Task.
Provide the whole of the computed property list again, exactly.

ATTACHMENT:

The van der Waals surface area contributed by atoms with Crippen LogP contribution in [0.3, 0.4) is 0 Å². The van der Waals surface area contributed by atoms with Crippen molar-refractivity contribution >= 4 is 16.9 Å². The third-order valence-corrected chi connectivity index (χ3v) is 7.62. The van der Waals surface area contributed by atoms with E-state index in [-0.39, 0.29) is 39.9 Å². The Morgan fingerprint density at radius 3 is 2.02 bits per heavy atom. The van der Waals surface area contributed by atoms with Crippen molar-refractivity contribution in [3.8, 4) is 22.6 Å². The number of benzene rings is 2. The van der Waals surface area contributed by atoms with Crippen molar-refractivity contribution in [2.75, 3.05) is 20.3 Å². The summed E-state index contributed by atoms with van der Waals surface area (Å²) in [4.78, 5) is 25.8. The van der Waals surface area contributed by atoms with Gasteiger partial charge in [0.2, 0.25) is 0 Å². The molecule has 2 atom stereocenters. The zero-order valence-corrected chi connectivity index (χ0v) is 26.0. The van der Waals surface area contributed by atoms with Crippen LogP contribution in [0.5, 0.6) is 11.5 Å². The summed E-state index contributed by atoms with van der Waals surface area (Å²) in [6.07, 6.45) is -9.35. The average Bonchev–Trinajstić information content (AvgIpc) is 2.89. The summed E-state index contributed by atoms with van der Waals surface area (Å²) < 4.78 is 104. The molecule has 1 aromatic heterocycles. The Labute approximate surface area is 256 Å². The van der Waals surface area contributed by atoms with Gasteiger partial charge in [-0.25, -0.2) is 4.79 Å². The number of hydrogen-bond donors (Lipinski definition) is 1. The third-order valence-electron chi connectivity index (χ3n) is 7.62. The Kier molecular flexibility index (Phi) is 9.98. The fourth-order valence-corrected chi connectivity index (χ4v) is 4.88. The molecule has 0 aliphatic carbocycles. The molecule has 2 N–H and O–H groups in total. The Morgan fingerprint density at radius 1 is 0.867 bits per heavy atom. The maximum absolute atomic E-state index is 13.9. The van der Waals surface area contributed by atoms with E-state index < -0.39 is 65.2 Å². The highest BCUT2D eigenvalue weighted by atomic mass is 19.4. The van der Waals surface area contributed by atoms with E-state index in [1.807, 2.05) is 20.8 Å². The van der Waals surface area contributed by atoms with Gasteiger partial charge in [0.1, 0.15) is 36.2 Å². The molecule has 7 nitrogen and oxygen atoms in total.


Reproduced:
The van der Waals surface area contributed by atoms with Crippen LogP contribution in [0.3, 0.4) is 0 Å². The van der Waals surface area contributed by atoms with Crippen molar-refractivity contribution >= 4 is 16.9 Å². The third-order valence-corrected chi connectivity index (χ3v) is 7.62. The van der Waals surface area contributed by atoms with E-state index in [-0.39, 0.29) is 39.9 Å². The Morgan fingerprint density at radius 3 is 2.02 bits per heavy atom. The van der Waals surface area contributed by atoms with Crippen molar-refractivity contribution in [3.8, 4) is 22.6 Å². The number of benzene rings is 2. The van der Waals surface area contributed by atoms with Crippen molar-refractivity contribution in [2.75, 3.05) is 20.3 Å². The summed E-state index contributed by atoms with van der Waals surface area (Å²) in [4.78, 5) is 25.8. The van der Waals surface area contributed by atoms with Gasteiger partial charge in [0.2, 0.25) is 0 Å². The molecule has 2 atom stereocenters. The zero-order valence-corrected chi connectivity index (χ0v) is 26.0. The van der Waals surface area contributed by atoms with Crippen LogP contribution in [0.5, 0.6) is 11.5 Å². The summed E-state index contributed by atoms with van der Waals surface area (Å²) in [6.07, 6.45) is -9.35. The average Bonchev–Trinajstić information content (AvgIpc) is 2.89. The summed E-state index contributed by atoms with van der Waals surface area (Å²) < 4.78 is 104. The molecule has 1 aromatic heterocycles. The Labute approximate surface area is 256 Å². The van der Waals surface area contributed by atoms with Gasteiger partial charge in [-0.25, -0.2) is 4.79 Å². The number of hydrogen-bond donors (Lipinski definition) is 1. The third-order valence-electron chi connectivity index (χ3n) is 7.62. The Kier molecular flexibility index (Phi) is 9.98. The fourth-order valence-corrected chi connectivity index (χ4v) is 4.88. The molecule has 0 aliphatic carbocycles. The molecule has 2 N–H and O–H groups in total. The Morgan fingerprint density at radius 1 is 0.867 bits per heavy atom. The maximum absolute atomic E-state index is 13.9. The van der Waals surface area contributed by atoms with E-state index < -0.39 is 65.2 Å². The highest BCUT2D eigenvalue weighted by atomic mass is 19.4. The van der Waals surface area contributed by atoms with E-state index in [1.807, 2.05) is 20.8 Å². The van der Waals surface area contributed by atoms with Gasteiger partial charge in [0.1, 0.15) is 36.2 Å². The molecule has 7 nitrogen and oxygen atoms in total.